John Bolton's exit isn't a victory for our adversaries

John Bolton's exit isn't a victory for our adversaries
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President TrumpDonald John TrumpFive landmark moments of testimony to Congress Lindsey Graham basks in the impeachment spotlight Democrats sharpen their message on impeachment MORE’s announcement today that he has fired national security adviser John Bolton does not necessarily mean a win for American adversaries Iran and North Korea, both of which have been targets of Bolton. In the case of Iran, the hawks in the Trump administration still carry some degree of influence, although it’s accurate to say that Bolton was the most hawkish against Iran. There might be a degree of relief for the Iranian regime, but not full relief.

Israel still has Prime Minister Benjamin NetanyahuBenjamin (Bibi) NetanyahuMORE, and the Trump administration is on very good terms with Israel — Netanyahu in particular — as well as Saudi Arabia, both of which want Iran’s aggressive governing regime to be weakened, if not destroyed.

The pressure on Iran remains formidable, especially when it comes to economic sanctions. In response, Iran’s regime seems to be gradually rolling back on its commitments to the 2015 nuclear deal, the Joint Comprehensive Plan of Action (JCPOA). The consensus is that the United States withdrew from the agreement first, conveying “bad faith,” especially in the eyes of the Iranians. 

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While Bolton’s departure from the administration is a bit of a release for Iran, as with a pressure cooker, the entire lid has not been removed.

The Trump administration has indicated a determined way forward to continue the economic, political and security pressures on Iran. At the same time, President Trump has gestured at a willingness to talk at the negotiation table. Iran, however, has flatly rejected these gestures. 

The Obama administration called its policy and strategy relative to Iran “bigger carrots, bigger sticks,” and it appears that the Trump administration has embraced similar courses of action — but with greater emphasis on the “bigger sticks” as threats. Its agenda has been to get Iran at the table to renegotiate the JCPOA in terms that are more favorable to the Trump agenda.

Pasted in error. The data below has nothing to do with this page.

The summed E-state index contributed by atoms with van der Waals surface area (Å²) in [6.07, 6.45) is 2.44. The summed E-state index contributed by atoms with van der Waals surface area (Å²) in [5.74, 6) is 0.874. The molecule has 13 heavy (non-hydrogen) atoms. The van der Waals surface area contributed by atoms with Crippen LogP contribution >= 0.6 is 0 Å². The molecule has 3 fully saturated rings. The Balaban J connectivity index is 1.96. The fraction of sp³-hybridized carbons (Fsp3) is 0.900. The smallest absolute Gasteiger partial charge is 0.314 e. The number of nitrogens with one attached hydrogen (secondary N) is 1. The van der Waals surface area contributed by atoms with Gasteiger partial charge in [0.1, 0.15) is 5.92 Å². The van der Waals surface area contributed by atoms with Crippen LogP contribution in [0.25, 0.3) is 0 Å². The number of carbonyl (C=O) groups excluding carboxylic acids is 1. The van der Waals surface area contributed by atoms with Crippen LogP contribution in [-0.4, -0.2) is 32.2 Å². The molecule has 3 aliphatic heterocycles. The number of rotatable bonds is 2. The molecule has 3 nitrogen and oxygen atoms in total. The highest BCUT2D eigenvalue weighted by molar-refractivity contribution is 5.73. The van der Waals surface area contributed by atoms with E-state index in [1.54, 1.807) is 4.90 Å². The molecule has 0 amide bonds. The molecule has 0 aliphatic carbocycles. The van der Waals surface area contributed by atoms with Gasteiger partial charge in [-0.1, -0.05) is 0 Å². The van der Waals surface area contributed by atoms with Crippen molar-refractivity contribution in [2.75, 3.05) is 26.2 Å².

No one wants war — not Iran, not the United States, not Israel, not Saudi Arabia. It is not in anyone’s interests, and it would risk escalating to an all-out catastrophe in the Middle East. But, whatever damage that the United States and Israel can do to Iran’s regional agendas — as in the case of Israeli airstrikes against Hezbollah targets in Syria and Lebanon — would be acceptable.

The twist in all of this is the role of Russia, in terms of its relations with the Trump administration and the ruling Iranian clerics. Whether or not Bolton advises Trump, the U.S. president still has many voices whispering in his ear about strategy and policies regarding the Middle East. Russia has been trying to leverage its influence in its favor, and has achieved major leverage through its involvement in supporting Bashar al-Assad’s government in Syria.

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There is no way to determine whether Russia will come to Iran’s rescue at a moment of crisis, but it is likely that Russia will try to intervene diplomatically to prevent any harm to Iran. Given Trump’s proclivity towards agreeing with Vladimir PutinVladimir Vladimirovich PutinBiden expresses shock that Trump considers attending Russia May Day event Harris swipes at Trump on Russia: 'Always nice to spend time with supporters on the campaign trail' Trump says he's considering attending Russia's May Day parade MORE on many issues, he is likely to defer to Russia’s diplomacy in that scenario.

There is another side to Bolton’s firing, and rumor has it that it had to do with the “invitation to the Taliban” to negotiate a peace agreement involving Afghanistan at Camp David; reportedly, the president and Bolton disagreed about this, with Bolton dead-set against the U.S. hosting Taliban representatives. Regardless, Bolton’s ouster likely is a culmination of many disagreements between them. Bolton insists that he was not fired, that he resigned last night.

As it stands, there seems to be upheaval among the National Security Council staff, the Trump “inner circle,” and Bolton himself, who apparently is tweeting his side of the story regarding his departure.

But many will contend that the likelihood of war with Iran is significantly reduced now that Bolton is out. Everyone is sighing with relief, not just Iran.

Hayat Alvi, Ph.D., is an associate professor at the Naval War College. She specializes in international relations, political economy, comparative politics with regional expertise in Middle East and North Africa and South Asia, and Islamic studies. The opinions expressed here are solely her own. Follow her on Twitter @HayatAlvi.